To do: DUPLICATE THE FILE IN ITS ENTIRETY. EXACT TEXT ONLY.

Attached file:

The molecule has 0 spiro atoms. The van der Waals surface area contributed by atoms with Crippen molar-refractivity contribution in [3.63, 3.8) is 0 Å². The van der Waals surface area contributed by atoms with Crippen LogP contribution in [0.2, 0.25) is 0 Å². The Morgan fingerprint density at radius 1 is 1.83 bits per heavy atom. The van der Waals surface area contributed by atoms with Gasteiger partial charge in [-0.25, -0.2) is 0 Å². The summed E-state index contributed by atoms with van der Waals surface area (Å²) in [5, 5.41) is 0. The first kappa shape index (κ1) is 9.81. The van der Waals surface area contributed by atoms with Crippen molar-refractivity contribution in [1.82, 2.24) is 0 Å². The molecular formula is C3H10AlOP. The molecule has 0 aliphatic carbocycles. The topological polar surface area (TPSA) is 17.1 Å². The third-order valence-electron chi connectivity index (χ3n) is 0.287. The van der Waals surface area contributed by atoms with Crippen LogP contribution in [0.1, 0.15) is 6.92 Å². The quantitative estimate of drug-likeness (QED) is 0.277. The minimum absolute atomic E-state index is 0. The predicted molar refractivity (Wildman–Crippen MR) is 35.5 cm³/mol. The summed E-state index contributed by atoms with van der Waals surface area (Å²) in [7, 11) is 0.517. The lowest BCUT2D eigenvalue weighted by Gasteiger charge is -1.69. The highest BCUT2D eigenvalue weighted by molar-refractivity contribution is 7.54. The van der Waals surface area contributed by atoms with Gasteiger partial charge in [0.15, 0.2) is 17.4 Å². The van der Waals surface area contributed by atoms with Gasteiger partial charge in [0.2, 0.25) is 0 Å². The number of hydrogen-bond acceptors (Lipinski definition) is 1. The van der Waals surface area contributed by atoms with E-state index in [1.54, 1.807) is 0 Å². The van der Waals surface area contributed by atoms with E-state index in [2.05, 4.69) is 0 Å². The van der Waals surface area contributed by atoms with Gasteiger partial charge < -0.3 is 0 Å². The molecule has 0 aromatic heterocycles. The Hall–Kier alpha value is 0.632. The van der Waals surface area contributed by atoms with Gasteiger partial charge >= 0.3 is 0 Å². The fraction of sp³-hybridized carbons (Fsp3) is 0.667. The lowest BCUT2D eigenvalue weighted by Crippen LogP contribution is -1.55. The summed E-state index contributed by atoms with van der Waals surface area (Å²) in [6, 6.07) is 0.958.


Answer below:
The molecule has 0 spiro atoms. The van der Waals surface area contributed by atoms with Crippen molar-refractivity contribution in [3.63, 3.8) is 0 Å². The van der Waals surface area contributed by atoms with Crippen LogP contribution in [0.2, 0.25) is 0 Å². The Morgan fingerprint density at radius 1 is 1.83 bits per heavy atom. The van der Waals surface area contributed by atoms with Gasteiger partial charge in [-0.25, -0.2) is 0 Å². The summed E-state index contributed by atoms with van der Waals surface area (Å²) in [5, 5.41) is 0. The first kappa shape index (κ1) is 9.81. The van der Waals surface area contributed by atoms with Crippen molar-refractivity contribution in [1.82, 2.24) is 0 Å². The molecular formula is C3H10AlOP. The molecule has 0 aliphatic carbocycles. The topological polar surface area (TPSA) is 17.1 Å². The third-order valence-electron chi connectivity index (χ3n) is 0.287. The van der Waals surface area contributed by atoms with Crippen LogP contribution in [0.1, 0.15) is 6.92 Å². The quantitative estimate of drug-likeness (QED) is 0.277. The minimum absolute atomic E-state index is 0. The predicted molar refractivity (Wildman–Crippen MR) is 35.5 cm³/mol. The summed E-state index contributed by atoms with van der Waals surface area (Å²) in [7, 11) is 0.517. The lowest BCUT2D eigenvalue weighted by Gasteiger charge is -1.69. The highest BCUT2D eigenvalue weighted by molar-refractivity contribution is 7.54. The van der Waals surface area contributed by atoms with Gasteiger partial charge in [0.15, 0.2) is 17.4 Å². The van der Waals surface area contributed by atoms with Gasteiger partial charge in [0.2, 0.25) is 0 Å². The number of hydrogen-bond acceptors (Lipinski definition) is 1. The van der Waals surface area contributed by atoms with E-state index in [1.54, 1.807) is 0 Å². The van der Waals surface area contributed by atoms with E-state index in [2.05, 4.69) is 0 Å². The van der Waals surface area contributed by atoms with Gasteiger partial charge < -0.3 is 0 Å². The molecule has 0 aromatic heterocycles. The Hall–Kier alpha value is 0.632. The van der Waals surface area contributed by atoms with Gasteiger partial charge >= 0.3 is 0 Å². The fraction of sp³-hybridized carbons (Fsp3) is 0.667. The lowest BCUT2D eigenvalue weighted by Crippen LogP contribution is -1.55. The summed E-state index contributed by atoms with van der Waals surface area (Å²) in [6, 6.07) is 0.958.